Pressing China on the yuan won't work

Updated: 2010-03-19 16:04
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Under the great pressures of the rate of unemployment and the upcoming mid-term elections, U.S. politicians pressed China much more on the yuan appreciation. After 130 U.S. Congressmen demanded that the Obama administration label China a "currency manipulator", some U.S. senators proposed legislation on Tuesday imposing stiff penalties against China if it refuses to revalue its currency, which only adds fuel to the originally hot issue of the Chinese currency between the U.S. and China in recent days.

Time magazine journalist Michael Schuman published a blog on its website on Wednesday, pointing out that under such circumstances the yuan has become "politicized" and China has been made "an easy target for Americans" for their own economic woes. But he believed that "such efforts simply won't work, and may actually hurt, not help, the U.S. economy." He listed the following three reasons.

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First, China will never yield to such pressure and reform their currency system. "The Chinese are highly sensitive to criticism and pressure on this front," he said, "and threats from the U.S. Senate only corners Beijing into a position where it becomes politically difficult for the government to take any action." And "if China reformed its currency regime under such circumstances," he continued, "it would appear as an embarrassing sign of weakness both at home and abroad."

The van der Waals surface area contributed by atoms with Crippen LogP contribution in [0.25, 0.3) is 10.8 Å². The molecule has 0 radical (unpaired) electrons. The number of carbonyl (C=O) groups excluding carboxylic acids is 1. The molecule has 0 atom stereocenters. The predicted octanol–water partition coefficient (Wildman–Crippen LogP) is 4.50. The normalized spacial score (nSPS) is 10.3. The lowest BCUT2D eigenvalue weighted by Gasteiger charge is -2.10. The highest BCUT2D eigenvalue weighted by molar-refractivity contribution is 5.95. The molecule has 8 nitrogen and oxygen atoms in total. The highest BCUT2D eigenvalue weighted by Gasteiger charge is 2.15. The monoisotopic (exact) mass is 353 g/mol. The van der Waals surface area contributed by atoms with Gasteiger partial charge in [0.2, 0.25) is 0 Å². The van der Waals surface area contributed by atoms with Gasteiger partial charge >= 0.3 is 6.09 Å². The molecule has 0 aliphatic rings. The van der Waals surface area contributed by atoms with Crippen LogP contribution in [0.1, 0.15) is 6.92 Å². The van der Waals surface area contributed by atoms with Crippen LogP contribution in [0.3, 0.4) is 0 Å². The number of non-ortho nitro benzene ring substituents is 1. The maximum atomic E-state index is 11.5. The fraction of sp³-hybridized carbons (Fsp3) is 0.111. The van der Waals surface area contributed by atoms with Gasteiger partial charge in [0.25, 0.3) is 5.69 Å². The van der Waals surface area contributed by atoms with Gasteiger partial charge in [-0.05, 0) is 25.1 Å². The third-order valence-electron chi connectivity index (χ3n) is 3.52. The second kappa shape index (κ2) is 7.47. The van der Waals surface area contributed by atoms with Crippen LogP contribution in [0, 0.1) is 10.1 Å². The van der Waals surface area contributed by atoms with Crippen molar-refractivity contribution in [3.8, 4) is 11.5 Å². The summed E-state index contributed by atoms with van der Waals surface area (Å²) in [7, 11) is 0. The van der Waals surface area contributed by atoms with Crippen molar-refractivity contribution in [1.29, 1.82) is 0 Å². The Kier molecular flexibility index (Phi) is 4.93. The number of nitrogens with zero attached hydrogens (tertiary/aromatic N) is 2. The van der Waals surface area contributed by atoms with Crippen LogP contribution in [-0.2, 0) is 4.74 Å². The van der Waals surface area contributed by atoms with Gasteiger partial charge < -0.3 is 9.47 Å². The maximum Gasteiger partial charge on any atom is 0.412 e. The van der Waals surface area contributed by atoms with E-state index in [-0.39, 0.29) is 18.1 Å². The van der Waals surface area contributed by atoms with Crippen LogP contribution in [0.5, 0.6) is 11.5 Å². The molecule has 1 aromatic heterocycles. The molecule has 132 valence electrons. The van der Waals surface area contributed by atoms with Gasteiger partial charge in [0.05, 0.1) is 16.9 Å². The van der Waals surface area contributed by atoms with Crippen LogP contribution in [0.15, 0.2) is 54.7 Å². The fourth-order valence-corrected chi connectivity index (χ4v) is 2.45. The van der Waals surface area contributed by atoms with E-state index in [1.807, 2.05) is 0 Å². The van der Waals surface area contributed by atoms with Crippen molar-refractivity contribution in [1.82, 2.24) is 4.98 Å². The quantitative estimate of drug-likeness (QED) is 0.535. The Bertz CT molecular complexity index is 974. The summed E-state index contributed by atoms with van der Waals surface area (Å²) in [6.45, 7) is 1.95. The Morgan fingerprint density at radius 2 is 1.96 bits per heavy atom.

Second, a stronger yuan cannot solve the American economic problems. On one hand, he deemed it could be "wishful thinking" that a stronger yuan would make U.S. industry more competitive and the giant trade deficit evaporate. "When the yuan was appreciating against the U.S. dollar, from 2005 to 2008, the U.S. trade deficit with China actually increased," the article said. He also suggested that there are many other options to reduce the U.S. trade deficit, including "raising the U.S. saving rate and bringing down the level of consumption".

On the other hand, a stronger yuan might be harmful to the U.S. economy in certain key ways, he said. All the Chinese goods will become more expensive, which American consumers cannot afford.

Third, other developing countries would benefit from a more expensive yuan while the U.S. probably would get nothing. "Even if the yuan strengthens and certain exports from China become less competitive", he said, "jobs will not necessarily flow back to the U.S. in certain basic industries". Instead developing countries with cheap labor will become the exporters' favorite destination.